Bikepacking across Devon, Somerset and Avon – UK

No wonder I was so tired at the end of the first day. After 62 km we had climbed 1271 m.

We had a slow start leaving home that morning, so many things to do before we left. So by 10 am, with the heavy overnight frost melted away by wall to wall sunshine we were off. As first days go I knew it was going to be hard. We live in an area were you are either going up a 20% hill or down one. Nothing is flat around here. Added to this we were staying in Exford tonight, nestled right in the centre of Exmoor, so big climbs.

View from Codden Hill

We went a different way to normal following the route the GBDuro took through here. So we headed inland to Harracott, plenty on hills and small lanes. Lovely views under the blue sky. Then up Codden Hill which was steep and long. We would see for miles as we climbed. All this time it was warmish and my legs felt strong. At the top we headed off on a rocky farm track into a lovely wooded valley only to struggle immediately back up the next steep hill.

Heading down a lane towards Harracott

It was beginning to cloud over now and each time the sun went behind a cloud it got bitterly cold. So one minute we were boiling, puffing up the hill and the next we were freezing as we raced down the other side.

Evening views from Exmoor

I think it was the cold that finished me off. After a massive hill that had us pushing we stopped for a picnic lunch. After that my legs just refused to cooperate. They felt ridiculously tired and even my arms felt tired. All I wanted to do was lie down, but we still had the main climb up to the moor ahead of us.

Up on Exmoor

Lots of digging deep followed, and some very low gears! We even missed out one of our favourite off-road sections across the moor and went on the road via Simonsbath. Eventually we had the 1 mile drop down the Exford and arrived at the bottom chilled to the bone. Normally we camp here but I was thankful we had decided to stay at the Whitehorse Hotel due to the cold weather.

Stopping for a snack near Simonsbath

I felt a lot better in a warm room after a hot shower. More big climbs tomorrow so my legs better sort themselves out.

A very cold Bernie ready to leave Exford

Felt much better the next morning, so had a good breakfast to make sure it stayed that way. It had rained heavily overnight and was trying decide whether to drizzle or rain properly as we got ready. So we left in full waterproofs and as leaving in any direction from Exford involves an epic climb we were soon at the Boil in a Bag situation. Possibly better than freezing but the jury is still out on that.

Hoping we were heading in the right direction across Exmoor

Once at the top we turned on to a rocky track and headed towards Dunkery Beacon. At least our GPS said we were heading that way. Now the rain had stopped we were inside the cloud and could see very little. The track we were on was made out of loose rocks a bit bigger than a fist with plenty of fixed tombstone larger rocks sticking out. Our tyres coped very well with this but you had to hold on tight to stop the handlebars being jerked out of your hands. It was also a good test for our new bikepacking setup as the bikes were leaping around all over the place.

Exmoor ponies appear put of the mist

A little way along we stopped to photograph some Exmoor ponies who had appeared out of the mist and had galloped alongside us. Very atmospheric. Suddenly a voice said “Hello there”. A man appeared from the mist and introduced himself as an Exmoor Warden. We had noticed the moor around us had been burnt and was still smoking in places. Apparently an arsonist had set two fires yesterday damaging an area of thin peat and young heather as well as killing ground nesting birds.

The Exmoor Warden showing us the results of the previous day’s arson

The tail wind was really getting up as we reached Dunkery Beacon, so we took a quick photo in the mist and headed down before we got too cold. Some of the track was harder than others and I managed a slow motion fall where I was able to unclip and step off before I hit the ground.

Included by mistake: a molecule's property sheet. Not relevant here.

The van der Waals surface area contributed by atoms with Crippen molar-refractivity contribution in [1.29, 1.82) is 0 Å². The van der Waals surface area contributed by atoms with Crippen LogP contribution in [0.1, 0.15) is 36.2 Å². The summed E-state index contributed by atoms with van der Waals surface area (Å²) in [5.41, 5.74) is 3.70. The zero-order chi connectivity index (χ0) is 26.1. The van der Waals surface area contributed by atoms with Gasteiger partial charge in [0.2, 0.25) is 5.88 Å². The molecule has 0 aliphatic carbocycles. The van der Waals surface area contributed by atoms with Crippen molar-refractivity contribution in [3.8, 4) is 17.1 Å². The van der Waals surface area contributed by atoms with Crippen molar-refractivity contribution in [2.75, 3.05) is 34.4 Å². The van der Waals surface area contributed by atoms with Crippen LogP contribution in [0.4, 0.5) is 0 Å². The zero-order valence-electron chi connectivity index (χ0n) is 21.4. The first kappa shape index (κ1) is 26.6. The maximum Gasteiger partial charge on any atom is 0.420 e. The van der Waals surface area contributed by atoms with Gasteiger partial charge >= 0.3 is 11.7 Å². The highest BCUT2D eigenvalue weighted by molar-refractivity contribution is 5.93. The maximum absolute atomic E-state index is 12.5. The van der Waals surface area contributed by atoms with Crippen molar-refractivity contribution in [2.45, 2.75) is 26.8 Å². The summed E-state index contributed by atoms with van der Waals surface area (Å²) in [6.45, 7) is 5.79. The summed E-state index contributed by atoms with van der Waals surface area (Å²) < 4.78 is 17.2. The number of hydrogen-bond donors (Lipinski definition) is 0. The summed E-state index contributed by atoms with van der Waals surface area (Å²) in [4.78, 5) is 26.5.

Up at Dunkery Beacon
Dunkery Beacon

The second part of the descent was harder and I ran along behind Bernie for a bit before I was brave enough to ride down. We found a beautiful woodland at the bottom before emerging in Wootton Courtney, a pretty and very old village.

Bernie disappearing in the mist
Heading back down out of the strong wind
In the woods at the bottom of the hill

We zigzagged along lanes for a while before heading up another mammoth hill and turning off at the top on wide, gravelly forest tracks. This was where I had learnt to ride a mountain bike at the grand old age of 45.

Woodland Oxalis in the rain

Several lanes and hills later we arrived at a pub we knew had good food, and they had an open sign outside. Only they were shut! So we whizzed down the hill to the next village of Roadwater and had a wonderful lunch in the Galant Soldier pub. Not far to go after this but I was wishing I hadn’t eaten the Lemon Meringue Pie when we got to the next hill. From the top we could see the Quantocks rising up steeply in front of us. But that was for the next day.

On a forestry track on Crown Hill above Timbercombe
West Quantoxhead church
Cycling along the top ridge of the Quantocks

It was straight up a lung busting hill, with no warm up, the next morning. I was pleased that this time I made it right to the top of the Quantocks without stopping, although there was a lot of wheel spinning on the second half which had long sections of loose stones. There was no one else up there, probably because the wind was strong and it looked as if it might rain, so we had the place to ourselves. The stunning views out to sea and inland were a bit misty but just as impressive as last time we were here.

Arriving at the top of the Quantocks with lovely views down to the sea
The view inland from the top of the Quantocks

We had a great cycle along the top of the steeply undulating ridge. The Quantocks, with dry stony tracks is a great place to cycle and we were heading down the far side far too soon. We were following the GBDuro route so came down a track we hadn’t been on before. It was a wide with hard packed stone forestry track and we had a fast descent.

An undulating track along the top of the Quantocks
Dropping down from the top of the Quantocks
Me cautiously negotiating a slippery stream bed

We made fast work of the small lanes at the bottom and were soon in Spaxton sitting outside their Community Village Store with coffee and apple turnovers.

Stopping off for coffee and apple turnovers at Spaxton Community shop